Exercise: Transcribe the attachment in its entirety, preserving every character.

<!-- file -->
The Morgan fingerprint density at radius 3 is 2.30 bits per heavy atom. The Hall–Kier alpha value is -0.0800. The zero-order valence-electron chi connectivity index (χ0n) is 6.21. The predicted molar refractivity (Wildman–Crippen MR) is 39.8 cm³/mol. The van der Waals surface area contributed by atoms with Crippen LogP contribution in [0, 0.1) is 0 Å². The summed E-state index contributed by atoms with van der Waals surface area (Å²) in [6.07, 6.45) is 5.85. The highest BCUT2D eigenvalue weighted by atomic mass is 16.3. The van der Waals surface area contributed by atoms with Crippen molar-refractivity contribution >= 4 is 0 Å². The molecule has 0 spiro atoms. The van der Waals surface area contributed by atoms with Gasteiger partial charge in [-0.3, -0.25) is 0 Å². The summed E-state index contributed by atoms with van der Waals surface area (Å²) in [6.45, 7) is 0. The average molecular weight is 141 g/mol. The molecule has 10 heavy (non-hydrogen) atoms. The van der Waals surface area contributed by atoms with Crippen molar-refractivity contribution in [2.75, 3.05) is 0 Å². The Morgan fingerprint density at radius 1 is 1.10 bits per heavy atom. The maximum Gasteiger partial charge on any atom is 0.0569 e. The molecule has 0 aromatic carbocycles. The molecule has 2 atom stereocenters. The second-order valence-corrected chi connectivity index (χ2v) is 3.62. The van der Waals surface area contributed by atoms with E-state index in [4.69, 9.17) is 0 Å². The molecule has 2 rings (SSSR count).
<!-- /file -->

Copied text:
The Morgan fingerprint density at radius 3 is 2.30 bits per heavy atom. The Hall–Kier alpha value is -0.0800. The zero-order valence-electron chi connectivity index (χ0n) is 6.21. The predicted molar refractivity (Wildman–Crippen MR) is 39.8 cm³/mol. The van der Waals surface area contributed by atoms with Crippen LogP contribution in [0, 0.1) is 0 Å². The summed E-state index contributed by atoms with van der Waals surface area (Å²) in [6.07, 6.45) is 5.85. The highest BCUT2D eigenvalue weighted by atomic mass is 16.3. The van der Waals surface area contributed by atoms with Crippen molar-refractivity contribution >= 4 is 0 Å². The molecule has 0 spiro atoms. The van der Waals surface area contributed by atoms with Gasteiger partial charge in [-0.3, -0.25) is 0 Å². The summed E-state index contributed by atoms with van der Waals surface area (Å²) in [6.45, 7) is 0. The average molecular weight is 141 g/mol. The molecule has 10 heavy (non-hydrogen) atoms. The van der Waals surface area contributed by atoms with Crippen molar-refractivity contribution in [2.75, 3.05) is 0 Å². The Morgan fingerprint density at radius 1 is 1.10 bits per heavy atom. The maximum Gasteiger partial charge on any atom is 0.0569 e. The molecule has 0 aromatic carbocycles. The molecule has 2 atom stereocenters. The second-order valence-corrected chi connectivity index (χ2v) is 3.62. The van der Waals surface area contributed by atoms with E-state index in [4.69, 9.17) is 0 Å². The molecule has 2 rings (SSSR count).